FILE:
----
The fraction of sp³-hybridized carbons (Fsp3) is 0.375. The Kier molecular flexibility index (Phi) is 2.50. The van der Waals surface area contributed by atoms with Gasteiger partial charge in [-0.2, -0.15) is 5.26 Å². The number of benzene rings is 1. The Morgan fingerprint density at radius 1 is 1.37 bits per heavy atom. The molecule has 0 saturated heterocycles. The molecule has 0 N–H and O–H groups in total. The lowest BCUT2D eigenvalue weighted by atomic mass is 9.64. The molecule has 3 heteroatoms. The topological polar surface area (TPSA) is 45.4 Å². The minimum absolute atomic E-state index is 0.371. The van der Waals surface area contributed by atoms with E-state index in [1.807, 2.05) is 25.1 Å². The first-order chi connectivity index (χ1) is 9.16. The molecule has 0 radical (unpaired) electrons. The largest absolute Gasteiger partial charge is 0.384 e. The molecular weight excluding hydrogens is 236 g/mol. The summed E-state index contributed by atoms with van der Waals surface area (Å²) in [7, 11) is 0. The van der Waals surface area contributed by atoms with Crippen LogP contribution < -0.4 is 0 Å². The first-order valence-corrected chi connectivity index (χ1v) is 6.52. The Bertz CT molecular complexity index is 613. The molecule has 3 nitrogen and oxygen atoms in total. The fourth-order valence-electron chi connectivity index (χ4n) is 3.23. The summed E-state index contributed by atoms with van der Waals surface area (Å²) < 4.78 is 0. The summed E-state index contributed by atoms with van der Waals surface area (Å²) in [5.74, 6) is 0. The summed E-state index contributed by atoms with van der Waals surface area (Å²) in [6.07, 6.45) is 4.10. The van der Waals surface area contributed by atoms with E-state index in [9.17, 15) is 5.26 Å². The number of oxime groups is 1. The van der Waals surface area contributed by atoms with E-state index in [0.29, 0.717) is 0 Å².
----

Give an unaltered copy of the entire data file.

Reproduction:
The fraction of sp³-hybridized carbons (Fsp3) is 0.375. The Kier molecular flexibility index (Phi) is 2.50. The van der Waals surface area contributed by atoms with Gasteiger partial charge in [-0.2, -0.15) is 5.26 Å². The number of benzene rings is 1. The Morgan fingerprint density at radius 1 is 1.37 bits per heavy atom. The molecule has 0 saturated heterocycles. The molecule has 0 N–H and O–H groups in total. The lowest BCUT2D eigenvalue weighted by atomic mass is 9.64. The molecule has 3 heteroatoms. The topological polar surface area (TPSA) is 45.4 Å². The minimum absolute atomic E-state index is 0.371. The van der Waals surface area contributed by atoms with E-state index in [1.807, 2.05) is 25.1 Å². The first-order chi connectivity index (χ1) is 9.16. The molecule has 0 radical (unpaired) electrons. The largest absolute Gasteiger partial charge is 0.384 e. The molecular weight excluding hydrogens is 236 g/mol. The summed E-state index contributed by atoms with van der Waals surface area (Å²) in [7, 11) is 0. The van der Waals surface area contributed by atoms with Crippen LogP contribution < -0.4 is 0 Å². The first-order valence-corrected chi connectivity index (χ1v) is 6.52. The Bertz CT molecular complexity index is 613. The molecule has 3 nitrogen and oxygen atoms in total. The fourth-order valence-electron chi connectivity index (χ4n) is 3.23. The summed E-state index contributed by atoms with van der Waals surface area (Å²) < 4.78 is 0. The summed E-state index contributed by atoms with van der Waals surface area (Å²) in [5.74, 6) is 0. The summed E-state index contributed by atoms with van der Waals surface area (Å²) in [6.07, 6.45) is 4.10. The van der Waals surface area contributed by atoms with E-state index in [9.17, 15) is 5.26 Å². The number of oxime groups is 1. The van der Waals surface area contributed by atoms with E-state index in [0.29, 0.717) is 0 Å².